Soon after the bar reopened under Llorente's ownership, New York City police officers began investigating some of its customers for their possible participation in a Colombian cocaine network. On March 8, 1975, as a result of this investigation, Llorente was arrested and later indicted by a New York state grand jury on charges of conspiring to criminally possess and sell a controlled substance. On May 24, 1977, Llorente, after remaining in jail for over two years because of his inability to post $300,000 bail, entered a plea of guilty in the New York State Supreme Court to the crime of attempted conspiracy to criminally possess a controlled substance; on September 6, 1977, he was sentenced to time served and released.
Llorente did not file an income tax return for 1974.1 The Commissioner was advised by John Hernandez, the undercover agent who had led the investigation of the La Paz Bar and Grill, that Llorente had been seen by an informant inspecting six kilos of cocaine worth at least $54,000. Using the expenditures method of income reconstruction, the Commissioner computed Llorente's gross income by adding $54,000, representing the purported cocaine purchase, to estimates of Llorente's living costs ($7,800) and mortgage payments ($3,156). After allowing Llorente certain itemized deductions, the Commissioner determined that Llorente owed income tax amounting to $29,403.76 for the year 1974, plus $9,762.06 in penalties pursuant to I.R.C. §§ 6651(a), 6653(a), and 6654(a). A Notice of Deficiency was sent to Llorente in September, 1976, while he was still incarcerated. Llorente filed a petition with the Tax Court contesting the deficiency calculations, and a hearing was held before Judge Sterrett.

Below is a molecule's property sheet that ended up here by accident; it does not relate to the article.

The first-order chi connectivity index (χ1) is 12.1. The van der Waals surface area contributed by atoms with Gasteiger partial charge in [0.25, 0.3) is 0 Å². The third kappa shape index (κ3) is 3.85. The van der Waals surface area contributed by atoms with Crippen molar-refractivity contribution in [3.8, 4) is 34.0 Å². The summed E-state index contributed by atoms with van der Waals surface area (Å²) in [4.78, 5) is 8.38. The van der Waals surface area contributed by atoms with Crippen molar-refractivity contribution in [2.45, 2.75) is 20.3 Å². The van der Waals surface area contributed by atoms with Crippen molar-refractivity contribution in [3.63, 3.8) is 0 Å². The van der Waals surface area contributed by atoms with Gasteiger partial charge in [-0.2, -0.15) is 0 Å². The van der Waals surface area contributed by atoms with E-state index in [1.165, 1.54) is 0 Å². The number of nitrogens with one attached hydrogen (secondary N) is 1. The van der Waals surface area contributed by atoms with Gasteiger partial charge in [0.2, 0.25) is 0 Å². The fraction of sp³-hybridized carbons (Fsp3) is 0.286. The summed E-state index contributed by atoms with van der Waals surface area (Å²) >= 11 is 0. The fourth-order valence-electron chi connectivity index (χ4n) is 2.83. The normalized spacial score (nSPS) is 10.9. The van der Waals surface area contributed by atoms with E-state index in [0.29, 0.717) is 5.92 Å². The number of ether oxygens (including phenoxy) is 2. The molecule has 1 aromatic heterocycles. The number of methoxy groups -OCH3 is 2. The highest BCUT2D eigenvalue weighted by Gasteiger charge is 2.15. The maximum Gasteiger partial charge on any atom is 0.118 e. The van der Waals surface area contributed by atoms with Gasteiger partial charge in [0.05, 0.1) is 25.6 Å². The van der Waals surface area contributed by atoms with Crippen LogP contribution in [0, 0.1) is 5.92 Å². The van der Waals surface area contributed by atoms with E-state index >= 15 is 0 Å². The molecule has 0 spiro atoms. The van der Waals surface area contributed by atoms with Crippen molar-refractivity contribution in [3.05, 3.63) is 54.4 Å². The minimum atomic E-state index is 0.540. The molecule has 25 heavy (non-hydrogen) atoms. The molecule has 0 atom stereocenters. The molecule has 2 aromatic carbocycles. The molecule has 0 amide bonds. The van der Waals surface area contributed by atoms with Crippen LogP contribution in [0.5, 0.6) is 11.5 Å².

At the hearing Llorente took the stand on his own behalf and denied ever purchasing cocaine or having been involved with any cocaine transactions. He estimated that his 1974 living expenses ran to between $900 and $1,000 per month. He admitted that he had spent $9,000 during 1974 to purchase the bar, but claimed that the sum had come from accumulated family savings: "I had that money saved up, and as proof of that, I have my bank books here my savings banks." He did not, however, offer the bank books in evidence.
Llorente's principal argument at the hearing was that the Commissioner's Notice of Deficiency was arbitrary and excessive, and that therefore the burden of proof should shift to the Commissioner. In responding to this contention, the Commissioner relied principally on the testimony of undercover Agent Hernandez. Hernandez testified that he had purchased cocaine on several occasions at Llorente's bar during 1974, but had never made a purchase from Llorente himself. Llorente did figure directly, however, in two incidents observed by Hernandez. In the first Hernandez asked Louis Irving Taylor, a La Paz Bar patron from whom he had purchased drugs in the past, whether the shipment he was waiting for had arrived. Taylor got up from the table where he had been sitting with Hernandez and spoke to Llorente out of Hernandez' hearing. When Taylor returned to the table, he informed Hernandez that the shipment had not yet arrived. In the second incident, Hernandez arrived at the bar to purchase cocaine from Alvaro Doronzoro, another drug contact at the La Paz Bar. After Hernandez asked Doronzoro for his cocaine, Doronzoro spoke with Llorente, and Hernandez overheard Llorente respond that the shipment had not arrived.